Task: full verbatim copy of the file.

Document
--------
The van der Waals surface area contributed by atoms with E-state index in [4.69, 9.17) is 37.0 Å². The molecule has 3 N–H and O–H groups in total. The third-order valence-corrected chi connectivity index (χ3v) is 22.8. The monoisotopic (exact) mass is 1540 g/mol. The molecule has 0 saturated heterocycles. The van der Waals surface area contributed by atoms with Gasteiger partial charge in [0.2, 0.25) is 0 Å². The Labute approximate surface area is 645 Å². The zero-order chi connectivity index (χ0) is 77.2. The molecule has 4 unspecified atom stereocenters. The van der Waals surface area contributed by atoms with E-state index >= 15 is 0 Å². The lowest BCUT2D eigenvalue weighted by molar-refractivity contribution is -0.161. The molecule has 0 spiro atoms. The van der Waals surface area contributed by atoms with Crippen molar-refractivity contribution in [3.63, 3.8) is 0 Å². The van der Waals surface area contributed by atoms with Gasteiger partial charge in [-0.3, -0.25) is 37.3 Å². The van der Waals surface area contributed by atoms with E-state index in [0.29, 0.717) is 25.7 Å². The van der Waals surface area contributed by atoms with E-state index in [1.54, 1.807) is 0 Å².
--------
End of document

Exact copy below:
The van der Waals surface area contributed by atoms with E-state index in [4.69, 9.17) is 37.0 Å². The molecule has 3 N–H and O–H groups in total. The third-order valence-corrected chi connectivity index (χ3v) is 22.8. The monoisotopic (exact) mass is 1540 g/mol. The molecule has 0 saturated heterocycles. The van der Waals surface area contributed by atoms with Gasteiger partial charge in [0.2, 0.25) is 0 Å². The Labute approximate surface area is 645 Å². The zero-order chi connectivity index (χ0) is 77.2. The molecule has 4 unspecified atom stereocenters. The van der Waals surface area contributed by atoms with E-state index >= 15 is 0 Å². The lowest BCUT2D eigenvalue weighted by molar-refractivity contribution is -0.161. The molecule has 0 spiro atoms. The van der Waals surface area contributed by atoms with Crippen molar-refractivity contribution in [3.63, 3.8) is 0 Å². The van der Waals surface area contributed by atoms with Gasteiger partial charge in [-0.3, -0.25) is 37.3 Å². The van der Waals surface area contributed by atoms with E-state index in [0.29, 0.717) is 25.7 Å². The van der Waals surface area contributed by atoms with E-state index in [1.54, 1.807) is 0 Å².